A Typographic Interpretation of "Einstein's Dreams" by Alan Lightman
In “19 April,” a man ponders whether he should visit a woman in whom he has taken an interest. Over the next three paragraphs, three different scenarios play out: in the first, he decides not to see her; in the second, he develops a tumultuous relationship with her; and in the third, he visits her but is rejected. The rest of the story explains how one decision can spawn an infinite number of subsequent timelines and how humans manage this chaotic complexity.
To reference the notion of multiple timelines, the layout has been fractured into four distinct visual identities. Expository text (first and last two paragraphs) is rendered in serif type, presenting a neutral, academic tone. The first scenario uses an airy san-serif type and large leading to represent a life that is measured and content. The type in the second grows heavier in stroke weight and more condensed as the passion and tension rises. Finally, to underscore the man’s sadness from his rejection, the type fades to near-complete transparency in the third scenario to reflect his developing glumness.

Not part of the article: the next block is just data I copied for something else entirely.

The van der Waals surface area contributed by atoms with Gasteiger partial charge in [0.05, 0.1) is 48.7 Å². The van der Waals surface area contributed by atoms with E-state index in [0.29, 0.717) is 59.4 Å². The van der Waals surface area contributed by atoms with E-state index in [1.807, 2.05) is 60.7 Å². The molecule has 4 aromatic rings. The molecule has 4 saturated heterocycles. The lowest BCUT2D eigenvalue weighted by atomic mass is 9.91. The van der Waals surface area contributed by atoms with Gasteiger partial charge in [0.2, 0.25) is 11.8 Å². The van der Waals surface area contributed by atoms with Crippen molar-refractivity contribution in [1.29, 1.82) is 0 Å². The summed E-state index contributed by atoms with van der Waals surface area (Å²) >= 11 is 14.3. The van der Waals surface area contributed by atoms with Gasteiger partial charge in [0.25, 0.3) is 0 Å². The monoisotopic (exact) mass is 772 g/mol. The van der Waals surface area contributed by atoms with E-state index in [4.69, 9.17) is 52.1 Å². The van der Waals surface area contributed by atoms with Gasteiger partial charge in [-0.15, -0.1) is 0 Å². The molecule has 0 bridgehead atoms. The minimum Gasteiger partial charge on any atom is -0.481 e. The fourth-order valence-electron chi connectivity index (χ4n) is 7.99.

The title makes use of repetition, transparency, and colour to create a focal point that leads the eye into the first paragraph. This creates a horizontal element (a timeline) that extends across the spread and is broken only by the three scenarios. Altogether, the story maintains visual cohesiveness while distinguishing between disparate paragraphs and timelines.
Finally, the dust jacket depicts Einstein’s theory of relativity through minimal forms and lines.
Faculty Mentor: Constanza Pacher
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